Unless something completely unforeseen occurs, next Wednesday the Knesset will be dissolved for the third time this year and Israel will return to the ballot boxes. But no real change is expected even after another round of elections, as the polls show that the blocs are likely to stay more or less the same, with Avigdor Lieberman’s Yisrael Beiteinu Party again serving as the kingmaker. Up until now Lieberman has refused to join a right-wing government that includes the chareidim, but he has also torpedoed every attempt at forming a left-wing government. The only type of government he’s willing to join is a “secular liberal unity” alliance that would include Likud and Kachol Lavan. However, both the “chasan” and the “kallah” rejected this “shidduch” suggestion, and now Lieberman is taking out his frustration on the chareidi parties.
Of course, there’s nothing really new about that, as his last two election campaigns were filled with angry rhetoric against the chareidim that often bordered on incitement. Nevertheless, most of the chareidi MKs have been tiptoeing around him, in the hope that he’ll change his mind at the last minute and withdraw some of his demands. For his part, Lieberman has continued to foster that hope, repeatedly dropping hints that if there’s no other choice he would agree to form a coalition with them. That’s what he did last week when he hinted that he might be willing to help Netanyahu. This time, however, the chareidi parties decided to reject any suggestion from Lieberman out of hand.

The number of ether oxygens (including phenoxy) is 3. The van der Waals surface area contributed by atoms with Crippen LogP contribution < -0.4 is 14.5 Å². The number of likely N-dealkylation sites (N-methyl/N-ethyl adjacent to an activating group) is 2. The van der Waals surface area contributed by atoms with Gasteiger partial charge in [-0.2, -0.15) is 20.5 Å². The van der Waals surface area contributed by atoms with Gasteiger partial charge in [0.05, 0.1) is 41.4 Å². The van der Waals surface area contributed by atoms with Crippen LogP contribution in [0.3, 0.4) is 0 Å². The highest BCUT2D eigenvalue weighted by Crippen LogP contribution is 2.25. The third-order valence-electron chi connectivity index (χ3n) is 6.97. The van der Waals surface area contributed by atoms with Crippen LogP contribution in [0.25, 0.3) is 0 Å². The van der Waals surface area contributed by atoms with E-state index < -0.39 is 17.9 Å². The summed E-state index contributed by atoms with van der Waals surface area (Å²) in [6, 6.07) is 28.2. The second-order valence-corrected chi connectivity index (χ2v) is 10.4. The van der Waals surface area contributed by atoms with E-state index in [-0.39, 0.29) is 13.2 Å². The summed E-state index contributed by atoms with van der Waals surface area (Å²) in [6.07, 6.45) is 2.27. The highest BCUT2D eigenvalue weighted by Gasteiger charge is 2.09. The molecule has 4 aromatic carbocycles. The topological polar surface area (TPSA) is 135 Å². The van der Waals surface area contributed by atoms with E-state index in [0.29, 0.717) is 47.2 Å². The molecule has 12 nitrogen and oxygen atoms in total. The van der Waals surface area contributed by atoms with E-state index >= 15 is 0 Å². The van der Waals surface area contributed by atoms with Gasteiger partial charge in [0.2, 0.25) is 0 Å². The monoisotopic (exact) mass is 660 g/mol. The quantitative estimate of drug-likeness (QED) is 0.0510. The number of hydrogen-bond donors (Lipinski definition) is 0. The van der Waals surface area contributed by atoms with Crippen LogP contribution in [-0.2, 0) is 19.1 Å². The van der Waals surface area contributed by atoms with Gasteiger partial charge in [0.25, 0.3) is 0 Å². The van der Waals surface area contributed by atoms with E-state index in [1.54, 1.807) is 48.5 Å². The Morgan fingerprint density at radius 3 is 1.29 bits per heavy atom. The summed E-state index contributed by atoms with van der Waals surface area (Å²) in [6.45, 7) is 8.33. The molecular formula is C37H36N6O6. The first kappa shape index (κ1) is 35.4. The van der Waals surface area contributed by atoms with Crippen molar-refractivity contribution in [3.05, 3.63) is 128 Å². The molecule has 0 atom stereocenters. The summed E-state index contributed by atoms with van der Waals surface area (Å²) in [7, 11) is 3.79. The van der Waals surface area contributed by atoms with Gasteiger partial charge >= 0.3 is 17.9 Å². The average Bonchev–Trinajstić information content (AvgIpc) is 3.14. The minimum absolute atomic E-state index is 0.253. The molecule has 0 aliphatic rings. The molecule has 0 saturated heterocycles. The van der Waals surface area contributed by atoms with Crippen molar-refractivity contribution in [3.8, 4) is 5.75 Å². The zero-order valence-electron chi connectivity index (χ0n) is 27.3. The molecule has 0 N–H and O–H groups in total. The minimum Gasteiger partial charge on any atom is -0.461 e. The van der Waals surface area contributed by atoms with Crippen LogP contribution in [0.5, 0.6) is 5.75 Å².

While the decision to ignore Lieberman is very sensible, the strategy of sticking with Netanyahu seems to be less understandable. Netanyahu is currently in a terrible situation both politically and legally. There have already been two consecutive elections without his being able to form a coalition, and it seems as if his magic has finally come to an end. There is no reason to think that Netanyahu will be able to form a coalition after a third go-round, especially now that he’s under three separate indictments as well continued internal challenges from within the Likud Party.
In an interview with Ami Magazine, Yahadut HaTorah MK Rabbi Yisrael Eichler explained the thought process behind backing Netanyahu:
“I’ll give you an analogy. A person enters a restaurant late at night. He sits down to eat, but suddenly a bunch of drunken restaurant patrons starts to attack him and steal his money. The guy has no idea what to do to save himself until he gets a brilliant idea. He walks up to the biggest, burliest ruffian, throws his arms around him and announces very loudly, ‘Who wants to fight us?’ All of the drunks are terrified of the big tough guy, and one by one they sneak out the door in embarrassment. The same applies here. Right after the elections we realized that the chareidi parties have no chance of being a central part of the government. If you recall, Netanyahu was expected to form a government together with Gantz. The Likud and Kachol Lavan together have a majority of 65 seats without needing anyone else. We told Netanyahu that we wanted to join him and form a bloc of 55 seats so we could yell out, ‘Who’s going to fight us?’ Either we’re going to join together and form a government, or we’re going to fight together from the benches of the opposition.’”